Telecommunications Headlines, week of 7 July (cont.)

Gary Handman (
Tue, 8 Jul 1997 09:39:58 -0700 (PDT)

Title: Tyranny of the Minority
Source: New York Times <>(A19)
Author: Alec Baldwin, president of the Creative Coalition
Robert Lynch, Americans for the Arts
Issue: Arts
Description: Whether you support the National Endowment for the Arts or not,
we should all agree that the full Congress should get to vote on the matter.
In editorial, Baldwin and Lynch point out that this may not happen as the
House leadership uses parliamentary rules to "block an open and fair vote."
Eliminating the NEA has become a litmus test for conservatives, but opinion
polls show that the public supports the Endowment. Only ~40 of the 112,000
grants the NEA has made have caused any controversy.

Title: Justice Dept. Clears MCI's Sale to BT
Source: Washington Post <> (C1)
Author: Mike Mills
Issue: Mergers
Description: The Justice Department yesterday gave the ok for British
Telecommunications to purchase MCI, the country's second biggest long
distance company, for $21 billion after the companies adopt "safeguards to
ensure competitors are not unfairly hurt by the deal." The FCC now has to
decide about the merger.

Title: FCC Delays Bell Atlantic-Nynex Merger
Source: Wall Street Journal <> (A3)
Author: Bryan Gruley and John R. Wilke
Issue: Mergers/Competition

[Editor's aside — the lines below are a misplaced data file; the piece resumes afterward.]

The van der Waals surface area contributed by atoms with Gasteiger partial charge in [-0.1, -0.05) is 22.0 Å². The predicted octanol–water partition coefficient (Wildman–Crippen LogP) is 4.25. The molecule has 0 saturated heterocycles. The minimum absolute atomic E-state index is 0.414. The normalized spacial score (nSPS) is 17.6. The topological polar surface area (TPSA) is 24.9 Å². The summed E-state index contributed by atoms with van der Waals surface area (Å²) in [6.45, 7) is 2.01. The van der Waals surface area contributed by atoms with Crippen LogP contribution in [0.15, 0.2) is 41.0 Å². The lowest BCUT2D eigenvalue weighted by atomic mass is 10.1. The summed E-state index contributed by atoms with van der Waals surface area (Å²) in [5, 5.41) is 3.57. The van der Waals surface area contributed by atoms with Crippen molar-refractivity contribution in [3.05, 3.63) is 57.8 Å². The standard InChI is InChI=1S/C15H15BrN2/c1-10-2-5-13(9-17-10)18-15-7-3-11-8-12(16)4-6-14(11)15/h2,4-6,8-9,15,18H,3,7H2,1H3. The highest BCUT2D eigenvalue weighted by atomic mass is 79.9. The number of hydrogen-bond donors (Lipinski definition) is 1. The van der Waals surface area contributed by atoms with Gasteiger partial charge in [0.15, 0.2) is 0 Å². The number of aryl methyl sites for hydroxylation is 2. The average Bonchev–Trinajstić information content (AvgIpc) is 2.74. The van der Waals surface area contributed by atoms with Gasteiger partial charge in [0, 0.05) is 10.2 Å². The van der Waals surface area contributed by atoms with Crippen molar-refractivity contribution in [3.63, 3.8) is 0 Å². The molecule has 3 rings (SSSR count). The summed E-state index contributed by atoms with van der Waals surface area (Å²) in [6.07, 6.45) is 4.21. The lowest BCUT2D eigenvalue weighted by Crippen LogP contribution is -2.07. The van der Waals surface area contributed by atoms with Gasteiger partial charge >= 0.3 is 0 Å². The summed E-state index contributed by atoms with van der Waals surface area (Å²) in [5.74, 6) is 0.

Description: Officials at the FCC are delaying approval of the Bell
Atlantic-Nynex merger until the companies do more to open their local
markets to competition. The FCC is considering requiring that Bell Atlantic
and Nynex combo open its "operational support systems" to competing
companies. Access to this mongo complicated computer connection mabobby,
would allow other companies to connect customers to the Bell network.

Title: The Computer Delusion
Source: The Atlantic Monthly
Author: Todd Oppenheimer, Associate Editor of Newsweek Interactive
Issue: Education Technology
Description: Atlantic Monthly's cover story this month examines the
enthusiasm surrounding the introduction of computer technology to K-12
schools. Oppenheimer takes a critical view of the efforts of technology
advocates, school districts, and the Clinton Administration to get computers
into every classroom, an endeavor which may cost $40-$100 billion over the
next five years.

At the FCC <>
Frequently Asked Questions on Universal Service and the
Snowe-Rockefeller-Exon-Kerrey Amendment Released July 2, 1997

Gary Handman
Media Resources Center
Moffitt Library
UC Berkeley, CA 94720-6000